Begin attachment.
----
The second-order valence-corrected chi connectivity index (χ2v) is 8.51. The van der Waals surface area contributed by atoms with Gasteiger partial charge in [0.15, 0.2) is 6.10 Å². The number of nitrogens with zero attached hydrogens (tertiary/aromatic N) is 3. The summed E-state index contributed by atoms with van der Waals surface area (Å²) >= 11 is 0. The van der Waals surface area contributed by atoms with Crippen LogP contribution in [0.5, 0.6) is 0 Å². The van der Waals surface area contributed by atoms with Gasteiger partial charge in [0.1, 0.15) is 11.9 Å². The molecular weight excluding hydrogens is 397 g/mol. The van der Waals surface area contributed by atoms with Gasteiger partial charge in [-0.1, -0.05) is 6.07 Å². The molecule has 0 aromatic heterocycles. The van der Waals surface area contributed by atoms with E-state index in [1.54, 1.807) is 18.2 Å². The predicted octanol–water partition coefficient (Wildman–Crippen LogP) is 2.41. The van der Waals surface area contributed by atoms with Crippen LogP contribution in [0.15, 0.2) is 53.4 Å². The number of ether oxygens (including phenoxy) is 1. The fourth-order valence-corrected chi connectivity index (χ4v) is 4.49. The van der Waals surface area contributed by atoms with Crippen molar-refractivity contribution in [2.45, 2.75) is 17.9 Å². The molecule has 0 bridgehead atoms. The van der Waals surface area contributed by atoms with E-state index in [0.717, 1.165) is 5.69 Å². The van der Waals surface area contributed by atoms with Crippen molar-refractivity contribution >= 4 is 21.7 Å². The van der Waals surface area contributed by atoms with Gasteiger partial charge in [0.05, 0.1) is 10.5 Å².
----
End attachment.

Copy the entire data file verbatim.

The second-order valence-corrected chi connectivity index (χ2v) is 8.51. The van der Waals surface area contributed by atoms with Gasteiger partial charge in [0.15, 0.2) is 6.10 Å². The number of nitrogens with zero attached hydrogens (tertiary/aromatic N) is 3. The summed E-state index contributed by atoms with van der Waals surface area (Å²) >= 11 is 0. The van der Waals surface area contributed by atoms with Crippen LogP contribution in [0.5, 0.6) is 0 Å². The van der Waals surface area contributed by atoms with Gasteiger partial charge in [0.1, 0.15) is 11.9 Å². The molecular weight excluding hydrogens is 397 g/mol. The van der Waals surface area contributed by atoms with Gasteiger partial charge in [-0.1, -0.05) is 6.07 Å². The molecule has 0 aromatic heterocycles. The van der Waals surface area contributed by atoms with E-state index in [1.54, 1.807) is 18.2 Å². The predicted octanol–water partition coefficient (Wildman–Crippen LogP) is 2.41. The van der Waals surface area contributed by atoms with Crippen LogP contribution in [0.15, 0.2) is 53.4 Å². The number of ether oxygens (including phenoxy) is 1. The fourth-order valence-corrected chi connectivity index (χ4v) is 4.49. The van der Waals surface area contributed by atoms with Crippen molar-refractivity contribution in [2.45, 2.75) is 17.9 Å². The molecule has 0 bridgehead atoms. The van der Waals surface area contributed by atoms with E-state index in [0.717, 1.165) is 5.69 Å². The van der Waals surface area contributed by atoms with Crippen molar-refractivity contribution >= 4 is 21.7 Å². The van der Waals surface area contributed by atoms with Gasteiger partial charge in [0.05, 0.1) is 10.5 Å².